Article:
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Oregon Grape

Botanical name: Berberis aquifolium


© Steven Foster

Parts used and where grown

Oregon grape is an evergreen shrub which grows throughout the American northwest. It is somewhat misnamed, as the fruit are not actually grapes. It is, however, grown in Oregon (it is the official state flower). Oregon grape is a close relative of barberry (Berberis vulgaris), and shares many common uses and constituents. The root is used medicinally.

Oregon grape has been used in connection with the following conditions (refer to the individual health concern for complete information):

Science Ratings Health Concerns

Chronic candidiasis





Poor digestion


Urinary tract infections

3Stars Reliable and relatively consistent scientific data showing a substantial health benefit.
2Stars Contradictory, insufficient, or preliminary studies suggesting a health benefit or minimal health benefit.
1Star For an herb, supported by traditional use but minimal or no scientific evidence. For a supplement, little scientific support and/or minimal health benefit.

Historical or traditional use (may or may not be supported by scientific studies)

Before European colonists arrived, the indigenous peoples of North America treated all manner of complaints with Oregon grape.1 The berries were used for poor appetite. A tea made from the root was used to treat jaundice, arthritis, diarrhea, fever, and many other health problems.

Active constituents

Alkaloids, including berberine, berbamine, canadine, and hydrastine, may account for the activity of Oregon grape. Isolated berberine has been shown to effectively treat diarrhea in patients infected with E. coli.2 One of the ways berberine may ease diarrhea is by slowing the transit time in the intestine.3 Berberine inhibits the ability of bacteria to attach to human cells, which helps prevent infections, particularly in the throat, intestines, and urinary tract.4 These actions, coupled with berberine’s ability to enhance immune cell function,5 make Oregon grape possibly useful for mild infections although clinical trials are lacking on the whole root.

In one clinical trial, an ointment of Oregon grape was found to be mildly effective for reducing skin irritation, inflammation and itching in people with mild to moderate psoriasis.6 Whole Oregon grape extracts were shown in one pharmacological study to reduce inflammation (often associated with psoriasis) and stimulate the white blood cells known as macrophages.7 In this study, isolated alkaloids from Oregon grape did not have these actions. This suggests that something besides alkaloids are important to the properties of Oregon grape responsible for reducing inflammation.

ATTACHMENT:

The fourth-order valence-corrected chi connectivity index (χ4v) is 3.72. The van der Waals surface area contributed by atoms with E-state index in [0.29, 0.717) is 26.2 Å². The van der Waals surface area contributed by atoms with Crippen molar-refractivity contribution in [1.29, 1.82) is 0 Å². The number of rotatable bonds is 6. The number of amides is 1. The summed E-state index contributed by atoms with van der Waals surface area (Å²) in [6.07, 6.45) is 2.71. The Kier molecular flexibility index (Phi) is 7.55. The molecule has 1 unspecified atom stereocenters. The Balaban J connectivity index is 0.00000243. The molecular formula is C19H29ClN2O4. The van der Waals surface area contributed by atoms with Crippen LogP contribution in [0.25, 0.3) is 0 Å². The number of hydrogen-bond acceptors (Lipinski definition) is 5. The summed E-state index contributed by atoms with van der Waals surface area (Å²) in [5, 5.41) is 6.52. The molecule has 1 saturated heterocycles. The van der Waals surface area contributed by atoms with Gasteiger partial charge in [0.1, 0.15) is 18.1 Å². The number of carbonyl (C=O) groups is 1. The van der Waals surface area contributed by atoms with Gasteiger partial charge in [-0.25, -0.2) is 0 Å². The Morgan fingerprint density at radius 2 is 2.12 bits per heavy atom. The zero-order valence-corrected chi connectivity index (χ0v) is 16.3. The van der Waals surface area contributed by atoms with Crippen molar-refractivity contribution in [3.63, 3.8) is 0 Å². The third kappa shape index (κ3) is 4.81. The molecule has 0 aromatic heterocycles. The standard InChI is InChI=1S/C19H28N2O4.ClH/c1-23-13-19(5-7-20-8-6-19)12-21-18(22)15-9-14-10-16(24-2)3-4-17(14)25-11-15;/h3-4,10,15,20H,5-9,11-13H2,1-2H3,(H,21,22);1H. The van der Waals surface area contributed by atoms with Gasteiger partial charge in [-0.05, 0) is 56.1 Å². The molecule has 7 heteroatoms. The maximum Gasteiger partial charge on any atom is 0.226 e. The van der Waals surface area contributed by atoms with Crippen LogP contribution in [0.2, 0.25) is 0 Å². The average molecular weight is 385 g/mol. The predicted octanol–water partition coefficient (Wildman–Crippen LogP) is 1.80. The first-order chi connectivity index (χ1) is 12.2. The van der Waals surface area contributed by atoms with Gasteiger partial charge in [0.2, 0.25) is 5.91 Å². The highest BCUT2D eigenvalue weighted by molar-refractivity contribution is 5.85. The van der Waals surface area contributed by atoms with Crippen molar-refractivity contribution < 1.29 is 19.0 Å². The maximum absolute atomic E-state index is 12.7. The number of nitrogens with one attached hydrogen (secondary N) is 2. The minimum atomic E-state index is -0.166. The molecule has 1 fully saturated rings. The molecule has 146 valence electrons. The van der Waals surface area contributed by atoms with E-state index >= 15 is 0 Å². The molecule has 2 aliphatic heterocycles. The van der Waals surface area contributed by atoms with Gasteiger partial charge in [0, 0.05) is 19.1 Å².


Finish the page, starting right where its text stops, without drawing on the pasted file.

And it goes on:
The bitter-tasting compounds as well as the alkaloids in Oregon grape root are thought to stimulate digestive function.

How much is usually taken?

A tea can be prepared by boiling 1–3 teaspoons (5–15 grams) of chopped roots in 2 cups (500 ml) of water for fifteen minutes. After straining and cooling, 3 cups (750 ml) can be taken per day. Tincture, 1/2–3/4 teaspoon (3 ml) three times per day, can be used. Since berberine is not well absorbed, Oregon grape root might not provide adequate amounts of this compound to treat significant systemic infections. A physician should be consulted in the case of infection before attempting to use Oregon grape. An ointment made with 10% Oregon grape extract applied three or more times daily may be useful for psoriasis.

Are there any side effects or interactions?

Oregon grape is thought to be safe in the amounts indicated above. Long-term (more than two to three weeks) internal use is not recommended. Berberine alone has been reported to interfere with normal bilirubin metabolism in infants, raising a concern that it might worsen jaundice.8 For this reason, berberine-containing plants should be used with caution during pregnancy and breast-feeding.

Are there any drug interactions?
Certain medicines may interact with Oregon grape. Refer to drug interactions for a list of those medicines.


1. Duke JA. CRC Handbook of Medicinal Herbs. Boca Raton, FL: CRC Press, 1985, 287–8.

2. Rabbani GH, Butler T, Knight J, et al. Randomized controlled trial of berberine sulfate therapy for diarrhea due to enterotoxigenic Escherichia coli and Vibrio cholerae. J Infect Dis 1987;155:979–84.

3. Eaker EY, Sninsky CA. Effect of berberine on myoelectric activity and transit of the small intestine in rats. Gastroenterol 1989;96:1506–13.

4. Sun D, Courtney HS, Beachey EH. Berberine sulfate blocks adherence of Streptococcus pyogenes to epithelial cells, fibronectin, and hexadecane. Antimicrob Agents Chemother 1988;32:1370–4.

5. Kumazawa Y, Itagaki A, Fukumoto M, et al. Activation of peritoneal macrophages by berberine-type alkaloids in terms of induction of cytostatic activity. Int J Immunopharmacol 1984;6:587–92.

6. Wiesenauer M, Lüdtke R. Mahonia aquifolium in patients with psoriasis vulgaris—an intraindividual study. Phytomedicine 1996;3:231–5.

7. Galle K, Müller-Jakic B, Proebstle A, et al. Analytical and pharmacological studies on Mahonia aquifolium. Phytomedicine 1994;1:59–62.

8. Chan E. Displacement of bilirubin from albumin by berberine. Biol Neonate 1993;63:201–8.

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